When it turned to assessing proportionality, as we have seen, the court found the promotion of child wellbeing to be a legitimate aim and establishing the named person service, in general, to be rationally related to it (paras 91-92). Yet even in respect of what it saw as the named person’s more benign advisory or supportive functions, it was alert to the potential for this kind of intervention to become coercive if parents were given the impression that they were required to take the advice offered and that a failure to do so would be regarded as evidence of a risk of harm, justifying compulsory intervention (para 95). It was in no doubt that such coercion might amount to disproportionate interference with article 8 rights. This becomes particularly important when one remembers that intervention most often occurs in respect of the least educated and empowered of parents: that is, those who may be most vulnerable to coercion.

As the Scottish Government moves forward with its comprehensive review of child protection policy, practice, services and structures, which is due to report by the end of the year, it will doubtless have the experience of the named person service in mind. It is to be hoped that those undertaking the review and those who act upon its recommendations have paid particular attention to the Supreme Court’s warnings.

Child protection: physical punishment of children

Given that the state’s power to oversee child-rearing, while not left unfettered, has been confirmed, the time would seem ripe for the Scottish Government to address an issue that has been either neglected or addressed inadequately by successive Scottish administrations since devolution: physical punishment of children by their parents. The case for Scotland to join the ever-swelling ranks of the civilised nations (47 at the last count: see Global Initiative to End All Corporal Punishment of Children) that prohibit parents from hitting their children is explored thoroughly elsewhere (Elaine E Sutherland, Child and Family Law (2nd ed), W Green (2008), paras 7-200 to 7-214), and will not be repeated here. Suffice to say that Scots law continues to fall short of international standards in this respect, as the Human Rights Committee(4) and the United Nations Committee on the Rights of the Child(5) reminded us, yet again, recently.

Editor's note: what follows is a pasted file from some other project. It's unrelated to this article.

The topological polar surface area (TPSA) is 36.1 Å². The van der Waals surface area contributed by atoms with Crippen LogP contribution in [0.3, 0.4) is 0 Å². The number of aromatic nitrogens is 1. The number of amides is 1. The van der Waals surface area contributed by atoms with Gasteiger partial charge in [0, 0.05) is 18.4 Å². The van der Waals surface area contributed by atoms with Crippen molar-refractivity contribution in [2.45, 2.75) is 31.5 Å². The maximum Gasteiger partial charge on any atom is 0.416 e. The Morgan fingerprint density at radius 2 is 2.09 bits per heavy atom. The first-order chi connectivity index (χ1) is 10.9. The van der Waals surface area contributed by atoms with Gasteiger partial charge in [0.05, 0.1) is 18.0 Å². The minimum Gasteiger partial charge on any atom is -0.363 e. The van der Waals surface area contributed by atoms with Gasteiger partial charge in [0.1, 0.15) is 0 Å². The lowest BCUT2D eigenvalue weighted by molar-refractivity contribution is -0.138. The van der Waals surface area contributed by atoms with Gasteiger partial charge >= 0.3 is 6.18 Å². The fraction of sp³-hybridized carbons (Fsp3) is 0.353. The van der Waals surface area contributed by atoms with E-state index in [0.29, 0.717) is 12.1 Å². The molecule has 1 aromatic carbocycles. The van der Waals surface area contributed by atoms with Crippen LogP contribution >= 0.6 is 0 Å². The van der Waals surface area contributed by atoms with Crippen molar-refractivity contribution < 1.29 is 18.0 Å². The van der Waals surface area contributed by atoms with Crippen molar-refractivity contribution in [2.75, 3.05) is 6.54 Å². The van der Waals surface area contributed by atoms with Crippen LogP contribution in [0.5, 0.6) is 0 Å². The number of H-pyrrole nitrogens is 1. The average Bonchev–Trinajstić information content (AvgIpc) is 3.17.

Its experience over the named person service will undoubtedly have an impact on how the Scottish Government proceeds on this issue, but just how that will play out is unclear. On the one hand, it is fond of affirming its commitment to children’s rights, and rarely does it mention children without repeating its grammatically-awkward mantra of “making Scotland the best place in the world to grow up in”: see, for example Official Report, Education and Culture Committee, 8 October 2013, col 2944. Clearly, it sees the named person service as part of that strategy. On the other hand, its efforts over the service have led to bruising accusations of paternalistic interference in the private lives of families.

Despite the “We won” bravado, losing a case before the Supreme Court is a blow and the Scottish Government might be reluctant to legislate on what many parents regard (erroneously, in this author’s view) as another private family matter for fear of provoking further ire from the parents’ rights lobby. That would be regrettable, and it is to be hoped that the Scottish Government has the courage to stand up for children’s rights and prohibit all physical punishment of children.


(1) For a robust criticism of placing undue reliance on concepts like ‘significant harm’ as the trigger for intervention, see Alison Cleland, "A Long Lesson in Humility? The Inability of Child Care Law to Promote the Well-Being of Children", in Elaine E Sutherland and Lesley-Anne Barnes Macfarlane (eds), Implementing Article 3 of the United Nations Convention on the Rights of the Child: Best Interests, Welfare and Well-being (Cambridge University Press, forthcoming 2016).

(2) Pierce v Society of Sisters 268 US 510 (1925), 535, cited at para 73. One sees the hand of Lady Hale in this since she has shown a fondness for the quotation: see In Re B (Children) (Care Proceedings: Standard of Proof) [2008] UKHL 35, [20]; [2009] 1 AC 11[22].

(3) See, for example, James G Dwyer, "Parents’ Religion and Children’s Welfare: Debunking the Doctrine of Parental Rights" 82 Cal L Rev 1371, 1446 (1994); Michael David Jordan, "Parents’ Rights and Children’s Interests" (1997) 10 Can J L & Juris 363, 371; Richard W Garnett, "Taking Pierce Seriously: The Family, Religious Education and Harm to Children" 76 Notre Dame L Rev 109, 131 (2000).

(4) Human Rights Committee, Concluding Observations on the seventh periodic report of the United Kingdom of Great Britain and Northern Ireland, CCPR/C/GBR/CO/7, 17 August 2015, para 20.

(5) United Nations Committee on the Rights of the Child, Concluding observations on the fifth periodic report of the United Kingdom of Great Britain and Northern Ireland, CRC/C/GBR/CO/5, 3 June 2016, para 40.

The Author
Elaine E Sutherland is Professor of Child and Family Law, Stirling Law School, University of Stirling ( and Distinguished Professor of Law, Lewis and Clark Law School, Portland, Oregon (